A Review of the Movie Risen
This article features a review of the movie Risen, which follows Clavius, a Roman Tribune under Pontius Pilate in the days and weeks following the death of Jesus of Nazareth. The story focuses on the development of Clavius, who is not a believer in Jesus, as he attempts to track down Jesus’ body and suppress the rise of early Christianity, all the while finding his skepticism challenged as evidence for a resurrection amounts. Watch the official trailer here:
Risen differs from the Passion of the Christ in that it primarily focuses on the events following the crucifixion. In this way Risen puts into film a story that is new to Hollywood and never gets old in the hearts of many. And it does a great job telling this story, from both an aesthetic and historical standpoint.
It is entertaining, uplifting, motivating, and a useful apologetic for the Christian faith, as explained below. It has a few flaws as well (the dialogue is hard to understand at times, and it drags on a bit near the end), but overall I give it a positive review (9/10) and highly recommend it to both Christian and non-Christian audiences alike.
Below are seven positive features of Risen that make it worth your time.
1. It is Historically Accurate
Apart from obvious permissions for creative license, Risen features a historically accurate portrayal of the weeks following Jesus’ death. It gets right the following established historical facts about Jesus:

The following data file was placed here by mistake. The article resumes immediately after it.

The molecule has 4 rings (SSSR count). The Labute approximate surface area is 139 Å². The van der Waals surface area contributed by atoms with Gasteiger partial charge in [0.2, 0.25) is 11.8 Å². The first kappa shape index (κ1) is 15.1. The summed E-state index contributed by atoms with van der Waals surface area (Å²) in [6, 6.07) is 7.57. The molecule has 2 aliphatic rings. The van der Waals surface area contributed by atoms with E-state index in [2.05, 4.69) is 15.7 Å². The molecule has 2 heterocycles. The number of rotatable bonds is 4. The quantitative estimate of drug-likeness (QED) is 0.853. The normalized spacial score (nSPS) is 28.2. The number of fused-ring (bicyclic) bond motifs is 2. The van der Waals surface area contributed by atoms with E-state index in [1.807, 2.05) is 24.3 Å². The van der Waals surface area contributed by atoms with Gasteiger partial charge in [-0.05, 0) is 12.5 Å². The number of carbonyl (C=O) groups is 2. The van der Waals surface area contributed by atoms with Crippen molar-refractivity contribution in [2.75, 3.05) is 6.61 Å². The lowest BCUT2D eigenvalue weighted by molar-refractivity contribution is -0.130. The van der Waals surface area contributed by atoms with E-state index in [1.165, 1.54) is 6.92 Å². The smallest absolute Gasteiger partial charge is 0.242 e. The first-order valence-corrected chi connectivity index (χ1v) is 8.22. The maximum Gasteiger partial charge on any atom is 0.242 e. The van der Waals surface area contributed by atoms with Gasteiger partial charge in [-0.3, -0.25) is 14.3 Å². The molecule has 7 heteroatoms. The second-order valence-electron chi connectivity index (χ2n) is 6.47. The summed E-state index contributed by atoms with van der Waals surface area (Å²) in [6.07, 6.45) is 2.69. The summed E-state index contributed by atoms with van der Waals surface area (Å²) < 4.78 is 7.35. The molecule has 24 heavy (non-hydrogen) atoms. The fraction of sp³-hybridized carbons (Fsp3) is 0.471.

- That he was crucified under the rule of Pontius Pilate.
- That he was buried thereafter in the family tomb of Joseph of Arimethia.
- That women discovered this tomb empty on the Sunday following the crucifixion.
- That various individuals and groups of people then experienced appearances of Jesus alive after his death.
- That the original followers of Jesus suddenly and sincerely came to be convinced that Jesus had risen from the dead, despite predispositions to contrary, and retained this belief in the face of increasing persecution.
In addition to getting these general facts right, Risen gets many details right as well. Examples of such details include the procedure of the crucifixion, the actions of the guards following the discovery of the empty tomb, and the response by the Jewish community claiming that the disciples stole Jesus’ body and lied about the resurrection.
2. Its Creative License is Reasonable
In order to put a story like this into film, some imaginative additions are necessary. Such additions come in the fictional character of Clavius, the film’s main character. Clavius is inserted into some of the events described in the gospels, which taints them with some imaginative embellishment as well. But this is done in a way that does not distort or draw away from the historical features of the events themselves (i.e., the events are told in a way consistent with the gospel accounts, only with Clavius inserted into them).
Moreover, despite being a fictional character, Clavius plausibly is a sort of composite of many people who probably did exist at the time. That is, there were of course skeptical Roman generals who dealt with the rise of early Christianity, as well as some who were probably present during many of the events described in the gospels, including some who interacted with the early Christians themselves. So whether or not there was any one person resembling Clavius himself in history, no parts of his character are implausible given first century Jewish and Roman society.
Risen does portray Mary Magdalene as a prostitute, which goes beyond what we know about her from the canonical gospel accounts. (Some in Christian tradition have identified her with the sinful woman in Luke 7 – who was probably a prostitute – but this woman is unnamed in Luke.) But this is the only real mistake in the movie.
3. It Isn’t Lame